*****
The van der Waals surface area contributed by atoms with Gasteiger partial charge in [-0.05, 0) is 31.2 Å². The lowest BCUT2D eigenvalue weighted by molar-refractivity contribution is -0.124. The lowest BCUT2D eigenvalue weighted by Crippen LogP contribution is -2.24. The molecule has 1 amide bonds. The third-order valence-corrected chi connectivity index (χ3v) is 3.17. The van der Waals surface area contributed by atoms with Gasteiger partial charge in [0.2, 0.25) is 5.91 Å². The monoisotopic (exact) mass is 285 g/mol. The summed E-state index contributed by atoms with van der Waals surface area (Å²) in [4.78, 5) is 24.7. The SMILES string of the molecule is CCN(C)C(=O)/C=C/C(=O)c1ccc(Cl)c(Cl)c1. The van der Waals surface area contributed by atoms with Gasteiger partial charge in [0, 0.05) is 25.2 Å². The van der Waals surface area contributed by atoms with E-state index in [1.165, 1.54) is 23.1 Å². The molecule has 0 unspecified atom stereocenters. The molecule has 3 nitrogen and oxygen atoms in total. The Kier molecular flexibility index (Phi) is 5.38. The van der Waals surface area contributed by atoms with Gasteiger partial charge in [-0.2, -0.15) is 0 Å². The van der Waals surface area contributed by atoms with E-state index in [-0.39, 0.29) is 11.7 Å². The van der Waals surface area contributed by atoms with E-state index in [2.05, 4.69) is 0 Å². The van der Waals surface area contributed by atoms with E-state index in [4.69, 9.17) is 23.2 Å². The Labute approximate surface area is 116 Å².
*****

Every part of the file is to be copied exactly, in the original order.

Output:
The van der Waals surface area contributed by atoms with Gasteiger partial charge in [-0.05, 0) is 31.2 Å². The lowest BCUT2D eigenvalue weighted by molar-refractivity contribution is -0.124. The lowest BCUT2D eigenvalue weighted by Crippen LogP contribution is -2.24. The molecule has 1 amide bonds. The third-order valence-corrected chi connectivity index (χ3v) is 3.17. The van der Waals surface area contributed by atoms with Gasteiger partial charge in [0.2, 0.25) is 5.91 Å². The monoisotopic (exact) mass is 285 g/mol. The summed E-state index contributed by atoms with van der Waals surface area (Å²) in [4.78, 5) is 24.7. The SMILES string of the molecule is CCN(C)C(=O)/C=C/C(=O)c1ccc(Cl)c(Cl)c1. The van der Waals surface area contributed by atoms with Gasteiger partial charge in [0, 0.05) is 25.2 Å². The van der Waals surface area contributed by atoms with E-state index in [1.165, 1.54) is 23.1 Å². The molecule has 0 unspecified atom stereocenters. The molecule has 3 nitrogen and oxygen atoms in total. The Kier molecular flexibility index (Phi) is 5.38. The van der Waals surface area contributed by atoms with Gasteiger partial charge in [-0.2, -0.15) is 0 Å². The van der Waals surface area contributed by atoms with E-state index in [-0.39, 0.29) is 11.7 Å². The van der Waals surface area contributed by atoms with E-state index in [2.05, 4.69) is 0 Å². The van der Waals surface area contributed by atoms with E-state index in [4.69, 9.17) is 23.2 Å². The Labute approximate surface area is 116 Å².